We call her Spike-Toothed Weasel, Pupper-Snapper and fairly often Tooth-Turd, and you know her as Gypsy –our pudelpointer puppy. All her affectionate names are connected to her mouth habits and her really sharp teeth. One day I was down at the barn, and Bruce had a visitor, so he walked outside to talk for a few minutes. Gypsy was in the house alone, and when Bruce came back Gypsy had a roll of toilet paper strewn through the bathroom and out across the mudroom.
During this same adventure she plucked a large bag of thawing black-eyes peas off the kitchen counter. She broke into the bag and shook black-eyed peas in a savory tomato sauce all over our oriental rug in the living room. These are a just a couple examples of why she has earned the cute name of Spike-Toothed Weasel.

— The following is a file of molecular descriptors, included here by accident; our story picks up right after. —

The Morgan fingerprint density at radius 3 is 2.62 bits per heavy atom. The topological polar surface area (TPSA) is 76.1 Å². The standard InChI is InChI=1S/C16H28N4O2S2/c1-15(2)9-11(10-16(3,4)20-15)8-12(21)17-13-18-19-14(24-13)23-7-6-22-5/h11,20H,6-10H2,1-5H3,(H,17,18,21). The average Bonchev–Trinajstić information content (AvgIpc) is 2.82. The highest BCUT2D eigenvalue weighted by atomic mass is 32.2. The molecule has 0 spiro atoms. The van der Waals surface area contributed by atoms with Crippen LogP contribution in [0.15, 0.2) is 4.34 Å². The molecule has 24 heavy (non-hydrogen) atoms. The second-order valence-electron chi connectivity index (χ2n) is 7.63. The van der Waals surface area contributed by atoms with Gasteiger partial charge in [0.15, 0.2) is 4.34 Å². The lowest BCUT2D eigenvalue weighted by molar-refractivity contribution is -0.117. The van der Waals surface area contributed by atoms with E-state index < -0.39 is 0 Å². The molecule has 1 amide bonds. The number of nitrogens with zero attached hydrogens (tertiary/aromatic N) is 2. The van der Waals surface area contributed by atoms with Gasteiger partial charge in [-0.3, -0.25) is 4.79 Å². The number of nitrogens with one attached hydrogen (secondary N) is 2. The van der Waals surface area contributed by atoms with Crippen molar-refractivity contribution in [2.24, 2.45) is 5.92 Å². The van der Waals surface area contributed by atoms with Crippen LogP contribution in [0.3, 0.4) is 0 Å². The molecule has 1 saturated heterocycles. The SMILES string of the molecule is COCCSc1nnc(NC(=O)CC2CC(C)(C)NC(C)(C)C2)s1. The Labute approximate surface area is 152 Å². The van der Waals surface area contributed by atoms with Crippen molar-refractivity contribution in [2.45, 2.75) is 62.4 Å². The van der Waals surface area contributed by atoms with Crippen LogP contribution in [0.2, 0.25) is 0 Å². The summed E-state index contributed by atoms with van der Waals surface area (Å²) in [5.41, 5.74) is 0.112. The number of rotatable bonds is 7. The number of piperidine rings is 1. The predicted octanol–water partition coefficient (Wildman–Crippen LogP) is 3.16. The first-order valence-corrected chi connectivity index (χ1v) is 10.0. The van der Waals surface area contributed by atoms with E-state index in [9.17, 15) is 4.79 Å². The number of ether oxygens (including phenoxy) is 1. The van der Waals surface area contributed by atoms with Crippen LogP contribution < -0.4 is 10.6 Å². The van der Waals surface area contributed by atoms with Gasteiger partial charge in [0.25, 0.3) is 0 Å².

Last time I wrote about Gypsy she weighed 22 pounds, and last week the vet said she weighed 48 pounds. She’s six months old now, and taller than Ouzel. In many ways Gypsy is grown up. She has learned how to deal with the donkeys so she doesn’t get kicked, and she is pretty much housebroken; though, she sometimes still gets carsick. She has a very sweet temperament, and she is eager to please.
Bruce is delighted, overall, with how she is coming along with her training. He is trying to teach Gypsy to take directions in the field using a shepherd’s whistle. This is a new approach, since the shepherd’s whistle is traditionally used for sheepdogs moving sheep. Despite Gypsy’s young age she is making progress in finding and pointing game and in retrieving ducks in icy cold water, and is beginning to learn how to be handled from a distance. It’s an exciting time for both dog and man.